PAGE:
With Goldman BUY, Model S and Tesla shares zooming, what will short sellers do?
The Tesla Model S is one of those "bet the company" moves that can make or break a company. It is Tesla Motors' second car, following its iconic Tesla Roadster, and is the first car Tesla's engineers have designed themselves. There are a lot of questions about the success of the Model S launch and what it will mean for Tesla's success, or failure, as a company, as well as Elon Musks personal standing as a CEO and Investor. The huge short interest in the company, 43% of the "floating shares" have been sold short, speaks volumes about the number of people who see Tesla as a goner. On the other hand, Elon Musk predicted that by the end of 2013 Tesla would be cash flow positive based on Model S sales of just 8,000 vehicles, and Goldman Sachs Analyst Patrick Archambault issued a BUY recommendation and raised the target price, prompting a stampede for TSLA shares.
The Tesla Model S is an all electric luxury car built to Tesla's "no-compromise electric car" strategy. That means its acceleration and top speed can, depending on the options installed in the car, match many sports cars, while offering a 300 mile electric driving range, backed up by the most flexible charging system imaginable, the potential for integrating solar electricity with Tesla's proprietary fast charging system, and other amazing features in every corner of the car.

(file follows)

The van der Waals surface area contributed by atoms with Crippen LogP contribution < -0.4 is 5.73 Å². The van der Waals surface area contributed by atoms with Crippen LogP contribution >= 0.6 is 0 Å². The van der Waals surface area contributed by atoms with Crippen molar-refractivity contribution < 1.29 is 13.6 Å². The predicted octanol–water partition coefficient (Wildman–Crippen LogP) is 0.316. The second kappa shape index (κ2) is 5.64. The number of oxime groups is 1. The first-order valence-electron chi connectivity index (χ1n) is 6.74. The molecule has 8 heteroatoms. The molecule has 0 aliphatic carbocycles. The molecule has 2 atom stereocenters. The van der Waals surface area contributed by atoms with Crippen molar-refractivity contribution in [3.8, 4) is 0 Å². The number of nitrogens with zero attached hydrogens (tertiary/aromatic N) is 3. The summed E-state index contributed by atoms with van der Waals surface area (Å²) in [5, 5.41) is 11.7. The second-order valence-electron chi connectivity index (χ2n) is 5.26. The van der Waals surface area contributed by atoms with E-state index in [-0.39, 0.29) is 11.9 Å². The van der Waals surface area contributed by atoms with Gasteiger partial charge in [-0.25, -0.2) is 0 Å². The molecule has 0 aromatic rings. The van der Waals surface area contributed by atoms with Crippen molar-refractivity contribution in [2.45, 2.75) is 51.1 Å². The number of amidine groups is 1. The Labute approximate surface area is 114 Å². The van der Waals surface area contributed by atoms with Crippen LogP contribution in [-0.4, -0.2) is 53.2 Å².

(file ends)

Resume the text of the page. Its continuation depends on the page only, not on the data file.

The company had sold 2400 or so Tesla Roadsters (built on a car body provided by Lotus Engineering) and hasn't sold a new car for many months because Lotus stopped making the donor car. That's left Tesla with very little income, largely from components sales to Toyota and Daimler, and financials that's bleeding red ink from all the losses.
Losses in 2011 were over $250 million, up from $154 million in 2010, and the company has never been anywhere near solvent. By the end of March 2012 accumulated losses had built up to $759 million. Instead it has traditionally relied on deep pocketed investors such as Elon Musk, as well as the Department of Energy loans that helped Tesla put together the capital to bring the Model S into production.